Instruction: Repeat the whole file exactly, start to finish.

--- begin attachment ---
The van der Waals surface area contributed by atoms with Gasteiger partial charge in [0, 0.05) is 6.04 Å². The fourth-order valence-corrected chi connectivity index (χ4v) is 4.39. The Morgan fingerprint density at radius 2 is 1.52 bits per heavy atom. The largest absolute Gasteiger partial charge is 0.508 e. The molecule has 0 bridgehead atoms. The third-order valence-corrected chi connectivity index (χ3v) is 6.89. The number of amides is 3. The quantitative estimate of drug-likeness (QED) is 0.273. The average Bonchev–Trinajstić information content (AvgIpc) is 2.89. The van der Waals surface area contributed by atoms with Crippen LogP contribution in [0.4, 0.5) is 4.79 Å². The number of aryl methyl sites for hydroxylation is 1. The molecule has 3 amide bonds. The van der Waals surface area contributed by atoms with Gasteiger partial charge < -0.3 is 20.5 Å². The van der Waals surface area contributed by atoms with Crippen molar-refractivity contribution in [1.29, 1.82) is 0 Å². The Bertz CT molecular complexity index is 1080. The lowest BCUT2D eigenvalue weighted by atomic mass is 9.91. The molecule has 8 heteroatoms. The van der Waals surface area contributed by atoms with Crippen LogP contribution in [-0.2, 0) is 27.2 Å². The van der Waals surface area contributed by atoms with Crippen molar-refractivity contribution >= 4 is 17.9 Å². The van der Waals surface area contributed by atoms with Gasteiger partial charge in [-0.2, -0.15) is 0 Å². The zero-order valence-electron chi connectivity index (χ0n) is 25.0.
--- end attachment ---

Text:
The van der Waals surface area contributed by atoms with Gasteiger partial charge in [0, 0.05) is 6.04 Å². The fourth-order valence-corrected chi connectivity index (χ4v) is 4.39. The Morgan fingerprint density at radius 2 is 1.52 bits per heavy atom. The largest absolute Gasteiger partial charge is 0.508 e. The molecule has 0 bridgehead atoms. The third-order valence-corrected chi connectivity index (χ3v) is 6.89. The number of amides is 3. The quantitative estimate of drug-likeness (QED) is 0.273. The average Bonchev–Trinajstić information content (AvgIpc) is 2.89. The van der Waals surface area contributed by atoms with Crippen LogP contribution in [0.4, 0.5) is 4.79 Å². The number of aryl methyl sites for hydroxylation is 1. The molecule has 3 amide bonds. The van der Waals surface area contributed by atoms with Gasteiger partial charge < -0.3 is 20.5 Å². The van der Waals surface area contributed by atoms with Crippen molar-refractivity contribution in [1.29, 1.82) is 0 Å². The Bertz CT molecular complexity index is 1080. The lowest BCUT2D eigenvalue weighted by atomic mass is 9.91. The molecule has 8 heteroatoms. The van der Waals surface area contributed by atoms with Crippen LogP contribution in [-0.2, 0) is 27.2 Å². The van der Waals surface area contributed by atoms with Crippen molar-refractivity contribution >= 4 is 17.9 Å². The van der Waals surface area contributed by atoms with Gasteiger partial charge in [-0.2, -0.15) is 0 Å². The zero-order valence-electron chi connectivity index (χ0n) is 25.0.